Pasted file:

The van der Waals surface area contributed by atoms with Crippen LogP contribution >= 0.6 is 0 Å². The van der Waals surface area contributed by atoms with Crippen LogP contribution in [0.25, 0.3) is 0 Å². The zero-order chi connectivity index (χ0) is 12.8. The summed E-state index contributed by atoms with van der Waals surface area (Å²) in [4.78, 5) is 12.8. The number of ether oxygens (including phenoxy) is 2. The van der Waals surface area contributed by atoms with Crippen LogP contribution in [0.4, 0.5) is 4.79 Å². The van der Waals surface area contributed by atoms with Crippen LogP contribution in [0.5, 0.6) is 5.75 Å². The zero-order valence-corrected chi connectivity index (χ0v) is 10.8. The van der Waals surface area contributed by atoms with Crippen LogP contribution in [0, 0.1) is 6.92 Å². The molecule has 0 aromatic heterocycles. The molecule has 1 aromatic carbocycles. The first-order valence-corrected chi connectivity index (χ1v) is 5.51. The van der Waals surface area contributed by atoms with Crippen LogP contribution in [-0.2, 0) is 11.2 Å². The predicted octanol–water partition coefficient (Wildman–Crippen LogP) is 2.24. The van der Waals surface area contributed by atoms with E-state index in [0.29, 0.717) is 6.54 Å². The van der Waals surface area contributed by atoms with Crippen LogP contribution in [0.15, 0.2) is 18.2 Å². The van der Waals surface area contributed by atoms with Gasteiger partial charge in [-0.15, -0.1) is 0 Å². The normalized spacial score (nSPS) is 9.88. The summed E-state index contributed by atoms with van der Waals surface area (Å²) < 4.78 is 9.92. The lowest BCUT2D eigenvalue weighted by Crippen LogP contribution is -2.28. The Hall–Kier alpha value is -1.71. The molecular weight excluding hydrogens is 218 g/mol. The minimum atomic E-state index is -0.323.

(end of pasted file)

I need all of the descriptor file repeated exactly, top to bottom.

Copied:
The van der Waals surface area contributed by atoms with Crippen LogP contribution >= 0.6 is 0 Å². The van der Waals surface area contributed by atoms with Crippen LogP contribution in [0.25, 0.3) is 0 Å². The zero-order chi connectivity index (χ0) is 12.8. The summed E-state index contributed by atoms with van der Waals surface area (Å²) in [4.78, 5) is 12.8. The number of ether oxygens (including phenoxy) is 2. The van der Waals surface area contributed by atoms with Crippen LogP contribution in [0.4, 0.5) is 4.79 Å². The van der Waals surface area contributed by atoms with Crippen LogP contribution in [0.5, 0.6) is 5.75 Å². The zero-order valence-corrected chi connectivity index (χ0v) is 10.8. The van der Waals surface area contributed by atoms with Crippen LogP contribution in [0, 0.1) is 6.92 Å². The molecule has 0 aromatic heterocycles. The molecule has 1 aromatic carbocycles. The first-order valence-corrected chi connectivity index (χ1v) is 5.51. The van der Waals surface area contributed by atoms with Crippen LogP contribution in [-0.2, 0) is 11.2 Å². The predicted octanol–water partition coefficient (Wildman–Crippen LogP) is 2.24. The van der Waals surface area contributed by atoms with E-state index in [0.29, 0.717) is 6.54 Å². The van der Waals surface area contributed by atoms with Crippen LogP contribution in [0.15, 0.2) is 18.2 Å². The van der Waals surface area contributed by atoms with Gasteiger partial charge in [-0.15, -0.1) is 0 Å². The normalized spacial score (nSPS) is 9.88. The summed E-state index contributed by atoms with van der Waals surface area (Å²) < 4.78 is 9.92. The lowest BCUT2D eigenvalue weighted by Crippen LogP contribution is -2.28. The Hall–Kier alpha value is -1.71. The molecular weight excluding hydrogens is 218 g/mol. The minimum atomic E-state index is -0.323.